Tuesday, February 21, 2012

Interview With Jukebox The Ghost

Jukebox The Ghost has been slowly gaining popularity over the past few years or so. In addition to touring with Ben Folds and Barenaked Ladies, the band also played on Letterman. They most recently wrapped up a tour with Jack's Mannequin, and are planning to release a new record in 2012. All of Jukebox The Ghost sat down with me at the penultimate date of their tour with Jack's Mannequin, and we discussed timetables for the new album, new quirks on the album, the differences between opening and headlining, the origin of donuts, and much more, which you can read below.

Alright, can you guys introduce yourselves?

Ben – Yeah, let’s start on the right.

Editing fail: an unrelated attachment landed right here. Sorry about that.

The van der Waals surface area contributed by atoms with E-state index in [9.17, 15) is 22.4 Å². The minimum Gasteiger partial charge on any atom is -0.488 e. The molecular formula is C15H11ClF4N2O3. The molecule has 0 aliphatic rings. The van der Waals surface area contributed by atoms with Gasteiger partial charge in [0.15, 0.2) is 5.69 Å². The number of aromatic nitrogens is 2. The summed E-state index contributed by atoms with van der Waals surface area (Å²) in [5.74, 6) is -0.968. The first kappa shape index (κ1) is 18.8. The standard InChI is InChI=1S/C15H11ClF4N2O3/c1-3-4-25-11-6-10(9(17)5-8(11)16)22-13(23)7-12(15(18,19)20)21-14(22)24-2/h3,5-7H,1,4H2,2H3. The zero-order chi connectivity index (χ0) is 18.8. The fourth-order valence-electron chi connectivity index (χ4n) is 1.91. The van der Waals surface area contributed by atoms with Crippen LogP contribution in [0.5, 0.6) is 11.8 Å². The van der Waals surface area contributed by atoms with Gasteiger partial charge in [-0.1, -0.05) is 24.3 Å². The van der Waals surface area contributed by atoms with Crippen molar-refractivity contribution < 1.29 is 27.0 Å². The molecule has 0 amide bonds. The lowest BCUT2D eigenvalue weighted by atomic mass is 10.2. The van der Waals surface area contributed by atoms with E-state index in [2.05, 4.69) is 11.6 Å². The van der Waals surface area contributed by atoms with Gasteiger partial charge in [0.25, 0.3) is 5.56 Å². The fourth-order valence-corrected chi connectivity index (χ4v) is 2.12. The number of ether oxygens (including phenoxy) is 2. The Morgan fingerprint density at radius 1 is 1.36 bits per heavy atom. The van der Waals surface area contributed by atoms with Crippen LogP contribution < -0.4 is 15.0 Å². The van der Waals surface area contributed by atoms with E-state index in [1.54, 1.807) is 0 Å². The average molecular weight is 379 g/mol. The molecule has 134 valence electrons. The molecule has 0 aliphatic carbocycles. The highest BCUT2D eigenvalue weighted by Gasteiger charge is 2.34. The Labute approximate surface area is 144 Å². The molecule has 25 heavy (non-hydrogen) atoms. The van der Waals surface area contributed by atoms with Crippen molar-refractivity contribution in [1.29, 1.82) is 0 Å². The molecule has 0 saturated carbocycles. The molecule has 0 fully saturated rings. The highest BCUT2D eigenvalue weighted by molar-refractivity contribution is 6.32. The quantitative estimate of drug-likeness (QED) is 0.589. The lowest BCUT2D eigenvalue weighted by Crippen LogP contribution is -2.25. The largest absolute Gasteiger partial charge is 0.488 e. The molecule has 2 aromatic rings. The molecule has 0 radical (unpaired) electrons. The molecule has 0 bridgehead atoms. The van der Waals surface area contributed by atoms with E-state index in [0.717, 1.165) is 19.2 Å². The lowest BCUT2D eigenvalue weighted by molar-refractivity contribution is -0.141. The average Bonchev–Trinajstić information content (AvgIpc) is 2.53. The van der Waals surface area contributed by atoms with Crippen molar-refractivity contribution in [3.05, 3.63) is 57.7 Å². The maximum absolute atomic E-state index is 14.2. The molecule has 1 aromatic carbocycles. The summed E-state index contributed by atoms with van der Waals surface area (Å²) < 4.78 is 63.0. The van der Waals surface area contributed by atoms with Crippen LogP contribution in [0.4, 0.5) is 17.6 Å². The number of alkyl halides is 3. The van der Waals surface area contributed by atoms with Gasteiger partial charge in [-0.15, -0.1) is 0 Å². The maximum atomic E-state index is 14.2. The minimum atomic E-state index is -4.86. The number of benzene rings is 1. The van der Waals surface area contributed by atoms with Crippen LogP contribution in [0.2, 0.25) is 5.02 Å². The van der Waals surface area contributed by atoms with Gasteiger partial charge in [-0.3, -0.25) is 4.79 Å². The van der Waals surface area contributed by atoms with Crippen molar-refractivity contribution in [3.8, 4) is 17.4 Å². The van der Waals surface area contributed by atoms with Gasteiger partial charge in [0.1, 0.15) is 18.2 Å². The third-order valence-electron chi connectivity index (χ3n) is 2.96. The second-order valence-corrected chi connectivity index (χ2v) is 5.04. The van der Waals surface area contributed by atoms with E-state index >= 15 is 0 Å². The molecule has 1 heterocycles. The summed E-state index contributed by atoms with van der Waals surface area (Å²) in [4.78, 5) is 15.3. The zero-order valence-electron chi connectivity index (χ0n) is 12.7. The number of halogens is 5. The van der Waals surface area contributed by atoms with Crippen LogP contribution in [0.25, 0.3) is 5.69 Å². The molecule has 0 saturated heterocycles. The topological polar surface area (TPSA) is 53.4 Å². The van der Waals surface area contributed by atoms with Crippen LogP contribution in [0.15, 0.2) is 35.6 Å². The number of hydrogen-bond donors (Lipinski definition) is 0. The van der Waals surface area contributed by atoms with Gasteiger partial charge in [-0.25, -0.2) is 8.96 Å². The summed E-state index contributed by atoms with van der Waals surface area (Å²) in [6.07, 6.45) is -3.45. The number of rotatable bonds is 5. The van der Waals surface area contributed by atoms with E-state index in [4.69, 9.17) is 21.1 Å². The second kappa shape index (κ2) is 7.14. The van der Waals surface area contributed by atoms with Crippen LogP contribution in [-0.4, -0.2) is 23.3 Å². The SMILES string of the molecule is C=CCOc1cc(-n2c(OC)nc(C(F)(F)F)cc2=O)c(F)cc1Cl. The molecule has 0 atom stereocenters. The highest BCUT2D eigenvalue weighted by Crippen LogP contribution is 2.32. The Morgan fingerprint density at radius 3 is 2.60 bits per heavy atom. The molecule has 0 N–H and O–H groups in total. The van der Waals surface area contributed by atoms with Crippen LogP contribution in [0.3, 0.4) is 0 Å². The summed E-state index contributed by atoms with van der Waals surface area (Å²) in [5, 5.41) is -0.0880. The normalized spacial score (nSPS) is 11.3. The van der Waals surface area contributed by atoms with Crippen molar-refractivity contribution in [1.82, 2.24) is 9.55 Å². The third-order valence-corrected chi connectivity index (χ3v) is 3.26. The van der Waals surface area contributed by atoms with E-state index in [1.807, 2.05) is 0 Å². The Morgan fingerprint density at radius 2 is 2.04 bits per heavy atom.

Jesse – I’m Jesse, I play the drums.

B – I’m Ben, and I play piano and I sing.

Tommy – I’m Tommy, and I play guitar and sing.

You guys have been touring with Jack’s Mannequin for a few weeks now. How’s the tour been so far?

B – It’s a great tour, great tour. Super nice guys, amazing audiences, great crossover, just good vibes, one of our favorite tours we’ve ever done hands down.

You guys have been playing a couple of new songs every night. What’s the reaction to the new songs been so far by the crowd?

T – Well to be honest, I mean, the crowd, you know, 90 percent of these people at these shows are Jack’s Mannequin’s fans. So it’s kind of the same reaction as to all of our stuff.

B – As in they haven’t heard the songs before.

T – Yeah so they haven’t really heard our stuff before, so it’s great to play the new songs in this kind of setting ‘cause they seem to go over just as well as the old songs, if not better. So it’s exciting.

As you might have said, most of the people are mostly Jack’s Mannequin’s fans, but for your actual fans, how is it like? Is it different playing songs that the crowd might not have heard before? Do you feel like the reaction is different?